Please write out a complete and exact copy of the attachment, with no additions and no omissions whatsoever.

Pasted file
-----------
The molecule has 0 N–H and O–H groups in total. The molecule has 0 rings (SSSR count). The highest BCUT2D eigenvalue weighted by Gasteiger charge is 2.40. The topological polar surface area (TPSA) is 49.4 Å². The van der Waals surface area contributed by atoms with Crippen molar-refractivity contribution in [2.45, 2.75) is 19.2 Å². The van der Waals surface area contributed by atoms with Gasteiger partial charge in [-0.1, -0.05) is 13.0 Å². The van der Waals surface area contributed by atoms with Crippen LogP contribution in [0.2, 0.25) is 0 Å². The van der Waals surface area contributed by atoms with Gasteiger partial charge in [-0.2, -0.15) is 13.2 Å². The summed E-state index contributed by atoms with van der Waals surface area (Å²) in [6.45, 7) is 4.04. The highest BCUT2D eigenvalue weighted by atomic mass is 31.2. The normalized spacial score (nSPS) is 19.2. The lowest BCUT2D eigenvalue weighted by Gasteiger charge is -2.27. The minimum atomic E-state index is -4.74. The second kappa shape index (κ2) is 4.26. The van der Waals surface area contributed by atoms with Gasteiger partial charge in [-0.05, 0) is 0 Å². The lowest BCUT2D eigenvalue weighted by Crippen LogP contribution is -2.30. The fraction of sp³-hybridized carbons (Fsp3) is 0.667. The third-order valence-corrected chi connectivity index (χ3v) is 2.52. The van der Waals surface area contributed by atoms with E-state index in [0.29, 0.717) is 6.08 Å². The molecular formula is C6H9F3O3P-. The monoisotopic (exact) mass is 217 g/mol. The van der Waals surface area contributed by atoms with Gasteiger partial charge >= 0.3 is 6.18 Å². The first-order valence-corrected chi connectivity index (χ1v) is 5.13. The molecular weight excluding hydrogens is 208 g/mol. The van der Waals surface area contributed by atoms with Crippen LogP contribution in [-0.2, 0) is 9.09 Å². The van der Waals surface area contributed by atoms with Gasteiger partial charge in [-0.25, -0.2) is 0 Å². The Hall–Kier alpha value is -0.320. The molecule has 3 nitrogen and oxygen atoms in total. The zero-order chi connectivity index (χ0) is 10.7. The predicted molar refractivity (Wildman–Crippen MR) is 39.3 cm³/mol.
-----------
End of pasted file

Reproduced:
The molecule has 0 N–H and O–H groups in total. The molecule has 0 rings (SSSR count). The highest BCUT2D eigenvalue weighted by Gasteiger charge is 2.40. The topological polar surface area (TPSA) is 49.4 Å². The van der Waals surface area contributed by atoms with Crippen molar-refractivity contribution in [2.45, 2.75) is 19.2 Å². The van der Waals surface area contributed by atoms with Gasteiger partial charge in [-0.1, -0.05) is 13.0 Å². The van der Waals surface area contributed by atoms with Crippen LogP contribution in [0.2, 0.25) is 0 Å². The van der Waals surface area contributed by atoms with Gasteiger partial charge in [-0.2, -0.15) is 13.2 Å². The summed E-state index contributed by atoms with van der Waals surface area (Å²) in [6.45, 7) is 4.04. The highest BCUT2D eigenvalue weighted by atomic mass is 31.2. The normalized spacial score (nSPS) is 19.2. The lowest BCUT2D eigenvalue weighted by Gasteiger charge is -2.27. The minimum atomic E-state index is -4.74. The second kappa shape index (κ2) is 4.26. The van der Waals surface area contributed by atoms with Gasteiger partial charge in [-0.05, 0) is 0 Å². The lowest BCUT2D eigenvalue weighted by Crippen LogP contribution is -2.30. The fraction of sp³-hybridized carbons (Fsp3) is 0.667. The third-order valence-corrected chi connectivity index (χ3v) is 2.52. The van der Waals surface area contributed by atoms with E-state index in [0.29, 0.717) is 6.08 Å². The molecular formula is C6H9F3O3P-. The monoisotopic (exact) mass is 217 g/mol. The van der Waals surface area contributed by atoms with Gasteiger partial charge >= 0.3 is 6.18 Å². The first-order valence-corrected chi connectivity index (χ1v) is 5.13. The molecular weight excluding hydrogens is 208 g/mol. The van der Waals surface area contributed by atoms with Crippen LogP contribution in [-0.2, 0) is 9.09 Å². The van der Waals surface area contributed by atoms with Gasteiger partial charge in [-0.25, -0.2) is 0 Å². The Hall–Kier alpha value is -0.320. The molecule has 3 nitrogen and oxygen atoms in total. The zero-order chi connectivity index (χ0) is 10.7. The predicted molar refractivity (Wildman–Crippen MR) is 39.3 cm³/mol.